Easy Steps on How to House Train a Puppy - Zach's Pet Shop

Learning how to house train a puppy can feel like a bit of a challenge. Getting a new puppy is an exciting and rewarding experience, but it also comes with the responsibility of teaching them good habits from the start.

House training a puppy doesn't have to be a daunting task. By being patient, consistent, and using positive reinforcement, you'll set the foundation for a well-behaved and happy puppy. 

In this blog, we'll walk you through the general training techniques of how to house train a puppy, to help both you and your puppy navigate the training journey successfully.

Table Of Contents:

Establish a Routine

Making house training easier starts with establishing a routine. Puppies, like us humans, thrive on predictability and consistency.

This can make the general training process significantly easier for both you and your furry friend.

Feeding Schedule

A regular feeding schedule is crucial as it helps regulate digestion and makes potty timing more predictable.

The general consensus among experts suggests that puppies should be fed three times daily initially, gradually reducing to two meals per day as they grow into an adult dog.

If you're going to be away from your pup, an automatic dog feeder is recommended.

Potty Breaks

The second part of the equation involves frequent potty breaks - ideally every couple of hours or so, plus immediately after meals and naps.

Puppies can't hold their bladder for long, so it's also essential to take them out just before bedtime at night and first thing when they wake.

Scheduled Playtime

In addition to meal times and bathroom breaks, scheduling playtimes throughout each day is vital too.

Regular physical activity not only keeps your pup healthy but also aids in burning off excess energy, which could otherwise lead to destructive behaviours.

Remember: Consistency is key when training your puppy as it makes training more effective and helps reinforce desired behaviours.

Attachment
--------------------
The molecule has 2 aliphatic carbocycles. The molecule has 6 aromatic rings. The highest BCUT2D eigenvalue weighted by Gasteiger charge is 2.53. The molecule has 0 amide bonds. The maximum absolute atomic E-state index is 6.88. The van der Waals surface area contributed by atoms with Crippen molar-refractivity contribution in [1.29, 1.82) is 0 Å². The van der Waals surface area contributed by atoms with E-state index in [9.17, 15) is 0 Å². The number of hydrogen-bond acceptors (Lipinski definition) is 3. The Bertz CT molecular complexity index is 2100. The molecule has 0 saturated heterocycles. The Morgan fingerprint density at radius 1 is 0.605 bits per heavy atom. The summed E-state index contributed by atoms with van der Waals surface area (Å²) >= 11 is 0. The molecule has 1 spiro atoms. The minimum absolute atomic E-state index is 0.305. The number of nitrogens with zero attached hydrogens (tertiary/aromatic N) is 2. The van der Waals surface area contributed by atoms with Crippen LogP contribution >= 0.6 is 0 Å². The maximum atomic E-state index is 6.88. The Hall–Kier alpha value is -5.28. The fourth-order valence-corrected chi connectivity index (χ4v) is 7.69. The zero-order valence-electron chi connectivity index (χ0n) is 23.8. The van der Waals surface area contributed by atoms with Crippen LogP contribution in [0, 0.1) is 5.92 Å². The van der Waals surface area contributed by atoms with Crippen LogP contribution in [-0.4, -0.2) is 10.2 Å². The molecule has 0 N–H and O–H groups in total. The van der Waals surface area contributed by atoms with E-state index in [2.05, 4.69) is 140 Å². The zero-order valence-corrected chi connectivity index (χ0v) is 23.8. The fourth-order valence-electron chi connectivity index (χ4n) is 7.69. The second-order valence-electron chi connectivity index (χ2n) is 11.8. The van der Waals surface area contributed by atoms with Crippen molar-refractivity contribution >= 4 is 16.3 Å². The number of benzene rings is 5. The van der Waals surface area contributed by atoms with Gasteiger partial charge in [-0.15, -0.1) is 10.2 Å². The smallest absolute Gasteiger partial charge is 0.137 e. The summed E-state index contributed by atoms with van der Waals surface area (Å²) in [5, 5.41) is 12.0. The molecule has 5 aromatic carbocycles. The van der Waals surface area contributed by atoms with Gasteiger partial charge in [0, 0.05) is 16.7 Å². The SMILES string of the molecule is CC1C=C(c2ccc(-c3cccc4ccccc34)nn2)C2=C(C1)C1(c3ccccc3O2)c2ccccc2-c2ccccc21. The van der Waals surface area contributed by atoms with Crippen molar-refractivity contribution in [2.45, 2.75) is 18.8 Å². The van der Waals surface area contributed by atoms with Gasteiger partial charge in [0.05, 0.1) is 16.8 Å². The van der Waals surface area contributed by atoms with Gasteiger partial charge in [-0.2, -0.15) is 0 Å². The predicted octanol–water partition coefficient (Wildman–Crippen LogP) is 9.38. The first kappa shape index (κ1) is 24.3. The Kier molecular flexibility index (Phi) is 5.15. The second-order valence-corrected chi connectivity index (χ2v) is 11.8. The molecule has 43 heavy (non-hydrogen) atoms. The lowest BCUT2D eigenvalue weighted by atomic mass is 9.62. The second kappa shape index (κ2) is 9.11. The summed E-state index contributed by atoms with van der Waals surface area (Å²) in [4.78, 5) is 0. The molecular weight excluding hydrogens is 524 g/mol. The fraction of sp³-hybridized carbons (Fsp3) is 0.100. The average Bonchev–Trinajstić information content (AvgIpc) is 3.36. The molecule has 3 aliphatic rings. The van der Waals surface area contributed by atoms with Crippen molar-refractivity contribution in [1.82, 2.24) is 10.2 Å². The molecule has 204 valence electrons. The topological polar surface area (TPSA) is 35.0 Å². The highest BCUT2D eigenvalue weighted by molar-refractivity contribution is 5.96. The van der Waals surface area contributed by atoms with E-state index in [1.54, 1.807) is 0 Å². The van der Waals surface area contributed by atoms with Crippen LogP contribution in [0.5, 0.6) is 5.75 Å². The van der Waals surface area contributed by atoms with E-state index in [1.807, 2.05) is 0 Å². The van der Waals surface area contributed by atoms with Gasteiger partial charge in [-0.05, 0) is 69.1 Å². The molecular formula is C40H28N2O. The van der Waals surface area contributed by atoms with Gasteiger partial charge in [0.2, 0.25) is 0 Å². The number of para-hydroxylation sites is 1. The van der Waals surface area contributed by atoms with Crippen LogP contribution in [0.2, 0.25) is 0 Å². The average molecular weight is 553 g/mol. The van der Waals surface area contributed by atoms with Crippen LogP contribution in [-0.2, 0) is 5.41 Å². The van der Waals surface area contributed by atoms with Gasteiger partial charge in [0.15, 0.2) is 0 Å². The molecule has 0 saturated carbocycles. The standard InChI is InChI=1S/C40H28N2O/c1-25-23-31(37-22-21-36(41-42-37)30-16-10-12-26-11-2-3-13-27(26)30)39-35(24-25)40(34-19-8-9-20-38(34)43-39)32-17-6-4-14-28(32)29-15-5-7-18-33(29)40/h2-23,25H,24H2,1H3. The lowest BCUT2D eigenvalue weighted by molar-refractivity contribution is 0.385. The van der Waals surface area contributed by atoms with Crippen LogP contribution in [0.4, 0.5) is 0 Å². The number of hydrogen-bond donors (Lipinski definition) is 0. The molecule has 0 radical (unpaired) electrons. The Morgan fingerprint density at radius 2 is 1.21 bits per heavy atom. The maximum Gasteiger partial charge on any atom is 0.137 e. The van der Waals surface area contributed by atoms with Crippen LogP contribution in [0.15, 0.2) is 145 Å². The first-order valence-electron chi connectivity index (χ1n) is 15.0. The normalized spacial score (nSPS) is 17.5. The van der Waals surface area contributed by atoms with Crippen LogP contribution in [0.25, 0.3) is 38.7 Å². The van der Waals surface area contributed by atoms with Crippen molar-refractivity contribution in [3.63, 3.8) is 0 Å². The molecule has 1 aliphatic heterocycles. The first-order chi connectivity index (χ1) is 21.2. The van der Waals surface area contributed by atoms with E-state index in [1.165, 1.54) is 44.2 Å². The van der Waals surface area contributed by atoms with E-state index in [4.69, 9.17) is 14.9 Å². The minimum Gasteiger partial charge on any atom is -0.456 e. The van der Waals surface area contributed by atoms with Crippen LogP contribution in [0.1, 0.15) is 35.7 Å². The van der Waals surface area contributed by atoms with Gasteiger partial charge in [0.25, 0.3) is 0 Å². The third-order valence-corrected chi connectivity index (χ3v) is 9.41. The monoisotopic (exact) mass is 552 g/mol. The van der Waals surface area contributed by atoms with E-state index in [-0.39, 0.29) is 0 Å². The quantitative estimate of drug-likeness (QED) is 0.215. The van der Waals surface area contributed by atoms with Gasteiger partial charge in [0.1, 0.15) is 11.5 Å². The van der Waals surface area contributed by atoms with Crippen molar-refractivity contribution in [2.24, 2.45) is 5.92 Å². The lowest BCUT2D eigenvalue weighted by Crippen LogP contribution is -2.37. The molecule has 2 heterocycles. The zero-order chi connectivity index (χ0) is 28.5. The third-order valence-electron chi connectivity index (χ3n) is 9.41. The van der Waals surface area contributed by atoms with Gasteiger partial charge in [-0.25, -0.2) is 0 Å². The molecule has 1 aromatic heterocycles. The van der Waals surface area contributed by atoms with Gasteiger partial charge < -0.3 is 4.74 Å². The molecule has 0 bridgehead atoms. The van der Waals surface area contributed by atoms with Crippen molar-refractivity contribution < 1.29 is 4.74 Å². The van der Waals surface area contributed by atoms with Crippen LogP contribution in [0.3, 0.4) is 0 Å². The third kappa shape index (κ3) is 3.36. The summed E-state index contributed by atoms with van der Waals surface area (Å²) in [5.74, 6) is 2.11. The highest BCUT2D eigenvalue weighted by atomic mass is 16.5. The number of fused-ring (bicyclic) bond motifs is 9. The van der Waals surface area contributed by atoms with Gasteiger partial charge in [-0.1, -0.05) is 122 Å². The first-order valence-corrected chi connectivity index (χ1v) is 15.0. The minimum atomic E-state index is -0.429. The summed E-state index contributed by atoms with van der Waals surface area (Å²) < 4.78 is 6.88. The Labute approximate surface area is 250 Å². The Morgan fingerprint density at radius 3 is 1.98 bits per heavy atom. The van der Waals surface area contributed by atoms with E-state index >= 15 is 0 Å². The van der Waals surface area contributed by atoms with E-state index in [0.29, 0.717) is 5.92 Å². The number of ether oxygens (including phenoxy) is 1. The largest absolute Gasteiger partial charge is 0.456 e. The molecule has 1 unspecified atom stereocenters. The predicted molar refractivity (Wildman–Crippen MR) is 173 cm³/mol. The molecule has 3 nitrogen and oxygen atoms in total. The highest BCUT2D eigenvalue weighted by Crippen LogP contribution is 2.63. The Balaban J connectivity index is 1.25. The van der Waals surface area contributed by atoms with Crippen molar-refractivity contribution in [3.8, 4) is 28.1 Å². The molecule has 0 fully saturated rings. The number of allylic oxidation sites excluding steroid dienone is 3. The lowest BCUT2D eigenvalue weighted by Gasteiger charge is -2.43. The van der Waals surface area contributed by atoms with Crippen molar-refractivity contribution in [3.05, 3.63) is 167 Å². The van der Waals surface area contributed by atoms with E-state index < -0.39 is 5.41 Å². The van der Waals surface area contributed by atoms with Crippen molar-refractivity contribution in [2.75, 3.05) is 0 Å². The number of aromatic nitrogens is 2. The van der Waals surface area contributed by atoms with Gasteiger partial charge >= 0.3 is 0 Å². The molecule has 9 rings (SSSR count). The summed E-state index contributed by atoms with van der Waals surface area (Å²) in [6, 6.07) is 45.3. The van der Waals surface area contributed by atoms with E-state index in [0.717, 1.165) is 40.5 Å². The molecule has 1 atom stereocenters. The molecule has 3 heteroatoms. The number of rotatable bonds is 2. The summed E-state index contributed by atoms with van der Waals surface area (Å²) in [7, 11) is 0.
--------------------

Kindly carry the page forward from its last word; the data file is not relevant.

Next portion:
Maintaining Indoor Vigilance

If constant monitoring seems overwhelming due to other commitments or simply because puppies can't stay still for too long without exploring everything within reach - don't push yourself into exhaustion.

Consider using baby gates or playpens indoors so they're restricted yet not completely isolated from family activities.

This method ensures easy supervision while providing enough space for exploration under watchful eyes, ensuring reinforcing good behaviour continues even inside home boundaries.

Ian's Tip: 

Keep a keen eye on your new pup, they're like cheeky toddlers and can't hold their bladder for long. Watch out for signs they need to go - circling or scratching doors are dead giveaways. Regular potty breaks help establish routine, making house training easier over time.

Step by Step Guide to Toilet Training

Toilet training, also known as potty training, is an important step in raising a puppy. Follow this step-by-step guide to toilet train your puppy successfully:

1. Choose a Designated Potty Area

Pick a specific spot in your yard where you want your puppy to do their business. If you are using an indoor pee mat keep this in a consistent place. Take them to this area every time they need to go.

Puppies often feel vulnerable when they are doing their business - so ensuring privacy is important too. Try avoiding high-traffic areas where sudden noises or other animals may interrupt them.

 2. Watch for Signs 

Pay close attention to your puppy's behaviour. Signs that they might need to go include sniffing, whining, or circling before squatting. When you notice any of these signs, take them to the designated toilet area immediately.

 3. Use Positive Reinforcement

Praise and reward your puppy every time they eliminate in the designated potty area. Give treats but remember to also provide verbal praise and affection so your puppy associates the correct action with a reward.

 4. Supervise and Limit Freedom

Keep your puppy under constant supervision when indoors until your puppy is fully toilet trained. Use baby gates or a crate to limit their access to other areas of the house.

 5. Consistent Timing

Take your puppy outside first thing in the morning, after meals, play sessions, and before bedtime. This way your puppy learns to associate the outside environment with the appropriate place to relieve themselves.

 6. Create a Cue